Fantastic beasts: when dinosaurs ruled the world
Non-fiction: The Rise and Fall of Dinosaurs, Steve Brusatte, Macmillan, hardback, 416 pages, €23.99
A fascinating new book reminds us that some dinosaurs still live among us.
JK Rowling may have crafted a second (or is it third?) career with her Harry Potter spin-off book and film Fantastic Beasts and Where to Find Them. As we learn in this tremendously enjoyable work of natural history, however, even her fertile imagination is no match for the real thing.
Dinosaurs were just so strange, so unearthly, scarcely believable, close to magical. And as author Steve Brusatte reminds us throughout this book - subtitled The Untold Story of a Lost World - they were just animals, bizarre and wondrous though they may have been.
Not fictional inventions, not interstellar lifeforms beamed from deep space. No, dinosaurs were animals of this planet, borne of the same processes of evolution that made every other living thing, including us.
(One of many astounding and delightful facts peppering The Rise and Fall of the Dinosaurs is that, genetically speaking, they were closer to humans than to frogs and salamanders. Dinos, and reptiles and mammals and birds, all descended down one branch of the tree of life, amphibians down another.)
Natural selection, incidentally, provides a straightforward answer to that staple question of inquisitive children: why did the dinosaurs become extinct? The answer is, not all of them did.
Their descendants live on today. They're all around you. You might be looking at one right now. You're almost certainly listening to some. These days, we call them birds. (Ironically, the most famous "flying dinosaurs" - pterodactyls - weren't dinosaurs at all, but closely related reptiles.)
This is such a beautiful notion, it's worth repeating: birds evolved from dinosaurs. Indeed Brusatte, and many palaeontologists, go further, arguing that birds actually are dinosaurs - radically altered in size and behaviour but morphologically the same. Either way, that's what happened to some of them.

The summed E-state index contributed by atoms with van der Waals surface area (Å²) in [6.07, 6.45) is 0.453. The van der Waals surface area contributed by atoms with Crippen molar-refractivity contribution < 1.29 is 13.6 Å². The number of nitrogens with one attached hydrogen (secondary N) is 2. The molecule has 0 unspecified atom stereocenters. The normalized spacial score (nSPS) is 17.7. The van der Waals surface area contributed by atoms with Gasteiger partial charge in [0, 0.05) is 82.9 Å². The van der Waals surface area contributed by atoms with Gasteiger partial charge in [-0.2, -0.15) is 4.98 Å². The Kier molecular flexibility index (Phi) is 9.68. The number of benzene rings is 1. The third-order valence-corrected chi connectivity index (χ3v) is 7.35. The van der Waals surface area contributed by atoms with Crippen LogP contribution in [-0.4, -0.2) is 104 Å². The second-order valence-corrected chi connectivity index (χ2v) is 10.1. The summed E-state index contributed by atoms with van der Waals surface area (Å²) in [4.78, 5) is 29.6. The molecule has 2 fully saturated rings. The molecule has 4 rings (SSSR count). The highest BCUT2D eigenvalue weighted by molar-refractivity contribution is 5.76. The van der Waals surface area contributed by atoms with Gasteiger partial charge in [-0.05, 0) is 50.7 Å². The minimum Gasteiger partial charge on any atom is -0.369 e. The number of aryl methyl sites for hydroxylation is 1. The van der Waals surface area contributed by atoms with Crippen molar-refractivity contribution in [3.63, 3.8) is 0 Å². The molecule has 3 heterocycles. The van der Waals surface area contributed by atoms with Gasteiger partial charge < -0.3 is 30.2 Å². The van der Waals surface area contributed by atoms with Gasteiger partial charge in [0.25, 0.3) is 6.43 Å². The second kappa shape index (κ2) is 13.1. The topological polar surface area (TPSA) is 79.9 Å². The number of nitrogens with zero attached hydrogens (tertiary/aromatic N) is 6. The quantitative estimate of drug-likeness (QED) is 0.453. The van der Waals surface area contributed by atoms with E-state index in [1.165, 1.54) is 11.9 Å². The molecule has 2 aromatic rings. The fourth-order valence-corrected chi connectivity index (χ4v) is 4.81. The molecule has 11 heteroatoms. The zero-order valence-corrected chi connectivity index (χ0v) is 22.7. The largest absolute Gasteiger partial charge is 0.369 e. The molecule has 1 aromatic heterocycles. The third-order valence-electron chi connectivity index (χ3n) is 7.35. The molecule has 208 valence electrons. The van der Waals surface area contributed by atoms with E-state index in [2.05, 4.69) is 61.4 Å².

The rest, as we know, really did die off. The Rise and Fall of the Dinosaurs, as you'd presume from its title, ends with that mass-extinction event. Around 66 million years ago, a six-mile-wide asteroid smashed into what is now Mexico's Yucatán peninsula, creating a gigantic crater which still exists today - and triggering the slaughter of 70pc of all life on earth in a hellish cataclysm of shockwaves, fires, glass and stone projectiles, toxic gases, earthquakes, volcanoes.
Shockingly, much of the death was doled out within just 15 minutes of the asteroid hitting: about the time it takes to drink a cup of coffee. Over the following centuries - certainly not more than a few thousand years, an eye-blink in geological times - something akin to a nuclear winter took care of the rest.
The poor old dinosaurs, despite being such spectacular evolutionary success stories for so long, were fatally hobbled by diet. Many plants eventually died and thus, so too did the plant-eating dinosaurs which had escaped the initial inferno. And with all those moving-buffet herbivores gone, the end was nigh for carnivorous dinos, too.
The animals which survived this apocalypse were mostly smaller dinosaurs which had evolved flight and ultimately became birds; water-based beasties such as crocs, fish and turtles; or small land creatures which could burrow underground and had an omnivorous diet. In other words, our ancestors hunkered down and made do, and finally, aeons later, along came people.